Filmed in 2018 and 2019, just as the caravans made international news, Blood on the Wall is both intimate and wide-ranging as it follows a 17-year-old journeying from Honduras, a mother and daughter and their family trying to make the life-threatening trek easier for their kids, and smugglers and traffickers who reveal what set them on their own path. Using the same on-the-ground journalism and granular point of view that Junger and Quested used in Hell on Earth: The Fall of Syria and the Rise of ISIS, Korengal, and the Oscar-nominated Restrepo, Blood on the Wall brings the humanity of the migrants to the forefront and untangles how politics, the drug trade, violence, and the desire for safety result in unbelievable anguish happening in plain sight.
Blood on the Wall came together as Junger and his production partner, co-producer, and co-director Quested were exploring their next project after Hell on Earth. Junger and Quested wanted to look at other global hot spots and examine the geopolitical dynamics that fuel them. As they decided on Mexico, Junger says, “We wanted to try to understand, Why is there this level of dysfunction and violence in this country on our border? Where did it come from, and where is it going?”
Pre-production research, knowledge, and timing coalesced as Quested began the research process and brought a small Mexico-based crew together.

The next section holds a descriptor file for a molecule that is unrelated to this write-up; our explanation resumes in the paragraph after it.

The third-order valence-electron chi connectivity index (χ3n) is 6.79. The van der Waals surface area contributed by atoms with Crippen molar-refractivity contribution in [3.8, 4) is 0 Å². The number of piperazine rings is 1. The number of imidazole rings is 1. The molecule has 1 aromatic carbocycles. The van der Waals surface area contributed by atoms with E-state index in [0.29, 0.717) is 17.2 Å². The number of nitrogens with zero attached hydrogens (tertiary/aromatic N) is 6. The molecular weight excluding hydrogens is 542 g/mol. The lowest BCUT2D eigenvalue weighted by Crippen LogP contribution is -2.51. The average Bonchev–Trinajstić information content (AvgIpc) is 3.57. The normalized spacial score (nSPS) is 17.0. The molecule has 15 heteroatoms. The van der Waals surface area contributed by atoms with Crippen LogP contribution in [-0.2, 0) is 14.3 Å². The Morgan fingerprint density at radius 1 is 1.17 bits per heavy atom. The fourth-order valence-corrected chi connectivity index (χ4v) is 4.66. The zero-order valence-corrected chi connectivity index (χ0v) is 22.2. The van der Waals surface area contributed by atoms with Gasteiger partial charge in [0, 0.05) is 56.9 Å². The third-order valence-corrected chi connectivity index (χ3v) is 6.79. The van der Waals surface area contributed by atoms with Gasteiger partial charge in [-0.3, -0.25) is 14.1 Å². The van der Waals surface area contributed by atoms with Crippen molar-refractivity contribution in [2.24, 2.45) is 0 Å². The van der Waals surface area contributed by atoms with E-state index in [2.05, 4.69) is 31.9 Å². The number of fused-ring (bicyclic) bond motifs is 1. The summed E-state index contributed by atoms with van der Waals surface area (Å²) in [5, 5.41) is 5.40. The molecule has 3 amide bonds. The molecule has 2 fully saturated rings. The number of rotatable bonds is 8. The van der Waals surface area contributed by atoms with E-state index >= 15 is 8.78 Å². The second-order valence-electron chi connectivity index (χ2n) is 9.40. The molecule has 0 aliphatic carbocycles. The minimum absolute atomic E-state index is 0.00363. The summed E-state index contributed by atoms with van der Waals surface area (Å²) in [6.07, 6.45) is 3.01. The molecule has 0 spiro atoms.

“We’d decided on Mexico prior to the caravans,” says Quested, whose work has encompassed social reform, international issues, war zones, refugee crises, and the rap music world. “There had been a smaller caravan about a year before we started. But we wanted to focus on the larger issues surrounding migration, so we went down and began researching it, to tell the story of what’s going on there.”
That story had numerous spokes in a wheel that led straight into a humanitarian tragedy most visible to the world via the ongoing migration crisis. The complex web of forces, including state insecurity and supply and demand in the drug trade, has resulted in deep problems within Mexico, which was ruled by the Institutional Revolutionary Party (Partido Revolucionario Institucional, known as the PRI) from 1929 to 2000 — and which hasn’t expelled the remnants of systemic dictatorship, including under current president Andres Manuel Lopez Obrador, referred to as AMLO, who took office in 2018.
Mexico, which had a record 34,500 murders in 2019 according to The New York Times, “has all the hallmarks of a failed state, and it’s right next to the most affluent country in the world — it really needs to be understood,” says Junger. “And if you’re going to understand Mexico, you have to understand immigration, the narcotics trade, the symbiotic relationship between America and Mexico, and an acknowledgment of the enormous amount of drugs that Americans buy, which fuels the narco-state.”
“If you don’t see it in a holistic way, you’ll never figure out the problem, and will never help people in either country rise to a better place,” Junger adds.
Blood on the Wall can be seen via National Geographic documentary films and premieres on National Geographic Channel on Wednesday, September 30, at 9 PM EST/ 6PM PST
Check out the trailer: